The Carafted Bean

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We’re at the corner of art and more art

Listen along with this on Patreon while you look at the pictures below.

There are many places in Toronto to observe how badly Toronto drivers suck, but the corner view from the Carafted Bean at Dundas and McCaul truly reveals what an absolute art they make of sucking. In any half hour, you have sixty occasions to see appallingly stupid decisions made by drivers at a really quite simple intersection. And don’t blame the streetcars or buses – they’re the only kind of vehicle guaranteed to behave predictably and in full accordance with the law.

Let it not, therefore, be said that the Carafted Bean is without its entertainment. But the dickheads in shiny metal boxes aren’t the only good viewing. There are people walking past on the sidewalks, interesting people, artistic people even. After all, the Art Gallery of Ontario is directly kitty-corner and OCAD University’s big lofty pencil-box building is just south of it. Across McCaul is the Village Idiot Pub, probably not named after the drivers but there you are. Farther along Dundas across from the AGO are other galleries and cafés (including Art Square Café), and north on McCaul are more bistros and similar establishments, including Jimmy’s, another great coffice space I haven’t reviewed yet. East on Dundas and just across the street is yet another indy espresso joint. Farther to the south and east, of course, is where most of the money in Toronto is generated, much of it by a sophisticated version of the trick whereby if you rub two nickels together it looks like you have three.

But inside the Carafted Bean all is much calmer. The décor is late modern don’t-spend-too-much, though the square table-tops – all eight of them – really are marble. There are always people in here, but usually not so many you can’t work. Along with the tables there are counters at the windows and a couple of armchairs, total seating almost 30. The customers are, of course, gallery-worthy too. The music? It’s fine.

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A bright, well-lit studio space

This used to be another coffee joint. Before that it was another one. It might have been yet another one before that. At a certain point as you go backwards in time it turns into something other than a coffee joint, but I can’t remember when that was or what it was. Given that its door is exactly on the corner, facing the mayhem at a 45-degree angle, with a concrete step up, my money is on its having started out as a convenience store or something like that.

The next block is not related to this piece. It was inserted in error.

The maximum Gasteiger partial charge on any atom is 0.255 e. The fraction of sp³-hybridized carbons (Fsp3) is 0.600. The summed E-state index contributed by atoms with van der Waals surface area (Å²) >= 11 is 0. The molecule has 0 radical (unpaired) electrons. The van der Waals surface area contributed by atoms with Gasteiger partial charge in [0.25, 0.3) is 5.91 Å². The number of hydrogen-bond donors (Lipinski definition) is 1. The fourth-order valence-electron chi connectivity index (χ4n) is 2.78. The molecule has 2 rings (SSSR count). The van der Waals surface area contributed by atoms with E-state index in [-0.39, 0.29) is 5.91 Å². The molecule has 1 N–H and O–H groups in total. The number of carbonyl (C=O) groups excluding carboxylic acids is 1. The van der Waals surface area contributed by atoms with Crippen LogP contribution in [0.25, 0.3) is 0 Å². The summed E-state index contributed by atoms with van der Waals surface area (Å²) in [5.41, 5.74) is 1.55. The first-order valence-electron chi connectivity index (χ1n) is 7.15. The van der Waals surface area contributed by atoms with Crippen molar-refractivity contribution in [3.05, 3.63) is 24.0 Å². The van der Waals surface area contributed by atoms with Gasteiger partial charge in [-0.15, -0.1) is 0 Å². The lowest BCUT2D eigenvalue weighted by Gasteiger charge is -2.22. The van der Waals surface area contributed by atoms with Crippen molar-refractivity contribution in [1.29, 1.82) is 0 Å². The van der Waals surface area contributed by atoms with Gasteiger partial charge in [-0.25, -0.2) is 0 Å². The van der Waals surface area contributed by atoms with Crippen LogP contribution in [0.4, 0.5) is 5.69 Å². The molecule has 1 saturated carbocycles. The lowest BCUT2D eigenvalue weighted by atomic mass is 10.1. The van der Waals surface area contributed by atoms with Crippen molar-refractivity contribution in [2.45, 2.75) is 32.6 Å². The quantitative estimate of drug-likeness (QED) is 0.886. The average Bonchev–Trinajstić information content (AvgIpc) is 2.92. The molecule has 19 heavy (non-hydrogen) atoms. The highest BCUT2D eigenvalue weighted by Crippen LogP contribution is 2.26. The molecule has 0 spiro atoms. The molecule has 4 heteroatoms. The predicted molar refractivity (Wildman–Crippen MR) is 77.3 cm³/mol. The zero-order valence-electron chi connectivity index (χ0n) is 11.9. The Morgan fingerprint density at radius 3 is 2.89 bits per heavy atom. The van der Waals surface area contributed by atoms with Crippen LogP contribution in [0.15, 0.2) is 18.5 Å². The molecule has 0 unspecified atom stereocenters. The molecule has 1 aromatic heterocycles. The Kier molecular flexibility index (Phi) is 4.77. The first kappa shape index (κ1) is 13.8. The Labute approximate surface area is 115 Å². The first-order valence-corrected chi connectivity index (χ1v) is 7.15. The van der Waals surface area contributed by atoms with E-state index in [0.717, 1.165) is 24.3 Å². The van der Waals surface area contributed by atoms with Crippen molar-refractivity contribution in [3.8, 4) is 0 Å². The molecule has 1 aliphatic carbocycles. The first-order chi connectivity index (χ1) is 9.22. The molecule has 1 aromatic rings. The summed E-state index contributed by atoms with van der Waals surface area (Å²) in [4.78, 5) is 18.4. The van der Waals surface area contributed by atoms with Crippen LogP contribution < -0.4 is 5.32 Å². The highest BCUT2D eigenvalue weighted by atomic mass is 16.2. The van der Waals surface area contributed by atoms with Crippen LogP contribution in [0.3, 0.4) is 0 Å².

In spite of what the name Carafted Bean may seem to suggest, this is not a place with curated blends of named single-estate coffees. Their drip coffees come in medium roast and dark roast. I asked if they had specific origins. The young ladies behind the counter recommended I get the dark roast. I did and it’s a classic dark roast flavour, like Italian roast. For my second cup I got a flat white, which is properly made and cost me only two bucks because refill!

 

We’ve already established that this coffice space is not great for people with mobility issues (there’s a step up to the door). I should add that if you need to use the washroom, you should be not only physically but mentally fully up to the task, and you may want to use the buddy system or something. If you are just visiting Toronto and want to get the full old-Toronto-building lavatory experience, this is your place.

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Your adventure begins through that door, past the Rodin sculptures (oh, sorry, they’re customers)

It’s not just through a back door, around two corners and down a flight of stairs that seems optimal for throwing dead gangsters down (if not dead at the top, then dead by the bottom);

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but there’s a painting, at least

from the bottom, you go along to a door with two knobs, one of which a sign tells you you must not pull on (it will fall off if you do);

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if you can’t read then maybe you shouldn’t pee either

go through that and down a bendy hall with more guiding pieces of paper than anything Alice ever ate.

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one of many

At the end of it, at last, is a basement washroom such as you’ll find in any old Toronto food premises.

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Hey, it works. And there’s a painting on the wall behind the door.

Now good luck getting back to your table before you’re reported missing. It is, in short, an immersive environmental self-performative aesthetic experience, and you didn’t even have to go to the AGO (or more likely OCAD) to get it. Or walk into that parlous intersection. Although you could. They’re all right there. But you’re already in art.

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And art is in you.

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